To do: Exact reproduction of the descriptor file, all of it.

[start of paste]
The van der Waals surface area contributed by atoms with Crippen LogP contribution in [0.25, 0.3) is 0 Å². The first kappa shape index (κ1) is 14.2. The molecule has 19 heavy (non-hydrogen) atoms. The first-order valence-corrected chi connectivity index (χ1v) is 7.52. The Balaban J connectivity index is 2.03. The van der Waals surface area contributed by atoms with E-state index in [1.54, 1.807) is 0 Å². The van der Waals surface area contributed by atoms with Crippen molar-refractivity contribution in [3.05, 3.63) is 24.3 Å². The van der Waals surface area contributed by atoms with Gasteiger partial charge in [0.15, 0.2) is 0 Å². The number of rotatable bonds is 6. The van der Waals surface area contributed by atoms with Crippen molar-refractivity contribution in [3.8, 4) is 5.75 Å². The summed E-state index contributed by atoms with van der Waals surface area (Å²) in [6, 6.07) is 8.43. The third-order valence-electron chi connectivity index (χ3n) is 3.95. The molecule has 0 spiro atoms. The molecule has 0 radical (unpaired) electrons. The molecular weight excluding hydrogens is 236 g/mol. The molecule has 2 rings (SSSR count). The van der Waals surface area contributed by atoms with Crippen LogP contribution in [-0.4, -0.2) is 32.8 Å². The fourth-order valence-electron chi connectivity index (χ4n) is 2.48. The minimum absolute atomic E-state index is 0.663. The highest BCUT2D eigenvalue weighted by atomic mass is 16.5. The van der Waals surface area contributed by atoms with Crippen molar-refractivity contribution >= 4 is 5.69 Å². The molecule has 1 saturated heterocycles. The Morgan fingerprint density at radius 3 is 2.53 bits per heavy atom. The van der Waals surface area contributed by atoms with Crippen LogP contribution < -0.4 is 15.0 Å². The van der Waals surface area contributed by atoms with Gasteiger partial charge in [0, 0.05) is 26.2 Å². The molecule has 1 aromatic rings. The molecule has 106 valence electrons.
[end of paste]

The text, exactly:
The van der Waals surface area contributed by atoms with Crippen LogP contribution in [0.25, 0.3) is 0 Å². The first kappa shape index (κ1) is 14.2. The molecule has 19 heavy (non-hydrogen) atoms. The first-order valence-corrected chi connectivity index (χ1v) is 7.52. The Balaban J connectivity index is 2.03. The van der Waals surface area contributed by atoms with E-state index in [1.54, 1.807) is 0 Å². The van der Waals surface area contributed by atoms with Crippen molar-refractivity contribution in [3.05, 3.63) is 24.3 Å². The van der Waals surface area contributed by atoms with Gasteiger partial charge in [0.15, 0.2) is 0 Å². The number of rotatable bonds is 6. The van der Waals surface area contributed by atoms with Crippen molar-refractivity contribution in [3.8, 4) is 5.75 Å². The summed E-state index contributed by atoms with van der Waals surface area (Å²) in [6, 6.07) is 8.43. The third-order valence-electron chi connectivity index (χ3n) is 3.95. The molecule has 0 spiro atoms. The molecule has 0 radical (unpaired) electrons. The molecular weight excluding hydrogens is 236 g/mol. The molecule has 2 rings (SSSR count). The van der Waals surface area contributed by atoms with Crippen LogP contribution in [-0.4, -0.2) is 32.8 Å². The fourth-order valence-electron chi connectivity index (χ4n) is 2.48. The minimum absolute atomic E-state index is 0.663. The highest BCUT2D eigenvalue weighted by atomic mass is 16.5. The van der Waals surface area contributed by atoms with Crippen molar-refractivity contribution >= 4 is 5.69 Å². The molecule has 1 saturated heterocycles. The Morgan fingerprint density at radius 3 is 2.53 bits per heavy atom. The van der Waals surface area contributed by atoms with Crippen LogP contribution < -0.4 is 15.0 Å². The van der Waals surface area contributed by atoms with Gasteiger partial charge in [0, 0.05) is 26.2 Å². The molecule has 1 aromatic rings. The molecule has 106 valence electrons.